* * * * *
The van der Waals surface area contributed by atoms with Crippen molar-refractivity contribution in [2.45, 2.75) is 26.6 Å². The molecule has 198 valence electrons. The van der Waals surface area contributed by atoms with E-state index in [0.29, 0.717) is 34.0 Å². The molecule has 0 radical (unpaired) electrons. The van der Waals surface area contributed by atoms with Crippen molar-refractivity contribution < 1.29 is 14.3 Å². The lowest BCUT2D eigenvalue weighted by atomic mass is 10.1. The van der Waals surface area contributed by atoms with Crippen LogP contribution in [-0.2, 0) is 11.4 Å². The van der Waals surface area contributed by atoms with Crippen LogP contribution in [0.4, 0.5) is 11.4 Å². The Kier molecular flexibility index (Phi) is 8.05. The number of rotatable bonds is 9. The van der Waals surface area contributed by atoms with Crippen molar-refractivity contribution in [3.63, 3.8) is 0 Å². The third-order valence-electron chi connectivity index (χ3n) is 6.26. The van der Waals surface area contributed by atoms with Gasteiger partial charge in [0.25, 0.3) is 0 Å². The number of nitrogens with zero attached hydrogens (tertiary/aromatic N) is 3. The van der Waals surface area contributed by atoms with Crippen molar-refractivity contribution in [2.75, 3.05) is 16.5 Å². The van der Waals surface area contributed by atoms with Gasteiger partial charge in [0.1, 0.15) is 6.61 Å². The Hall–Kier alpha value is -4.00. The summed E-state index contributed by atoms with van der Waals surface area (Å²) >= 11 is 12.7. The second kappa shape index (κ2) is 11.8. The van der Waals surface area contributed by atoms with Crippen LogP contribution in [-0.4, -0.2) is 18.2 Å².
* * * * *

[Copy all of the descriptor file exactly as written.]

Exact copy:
The van der Waals surface area contributed by atoms with Crippen molar-refractivity contribution in [2.45, 2.75) is 26.6 Å². The molecule has 198 valence electrons. The van der Waals surface area contributed by atoms with E-state index in [0.29, 0.717) is 34.0 Å². The molecule has 0 radical (unpaired) electrons. The van der Waals surface area contributed by atoms with Crippen molar-refractivity contribution < 1.29 is 14.3 Å². The lowest BCUT2D eigenvalue weighted by atomic mass is 10.1. The van der Waals surface area contributed by atoms with Crippen LogP contribution in [-0.2, 0) is 11.4 Å². The van der Waals surface area contributed by atoms with Crippen LogP contribution in [0.4, 0.5) is 11.4 Å². The Kier molecular flexibility index (Phi) is 8.05. The number of rotatable bonds is 9. The van der Waals surface area contributed by atoms with Crippen molar-refractivity contribution in [3.63, 3.8) is 0 Å². The third-order valence-electron chi connectivity index (χ3n) is 6.26. The van der Waals surface area contributed by atoms with Gasteiger partial charge in [0.25, 0.3) is 0 Å². The number of nitrogens with zero attached hydrogens (tertiary/aromatic N) is 3. The van der Waals surface area contributed by atoms with Crippen molar-refractivity contribution in [2.75, 3.05) is 16.5 Å². The van der Waals surface area contributed by atoms with Gasteiger partial charge in [0.1, 0.15) is 6.61 Å². The Hall–Kier alpha value is -4.00. The summed E-state index contributed by atoms with van der Waals surface area (Å²) >= 11 is 12.7. The second kappa shape index (κ2) is 11.8. The van der Waals surface area contributed by atoms with Crippen LogP contribution in [-0.4, -0.2) is 18.2 Å².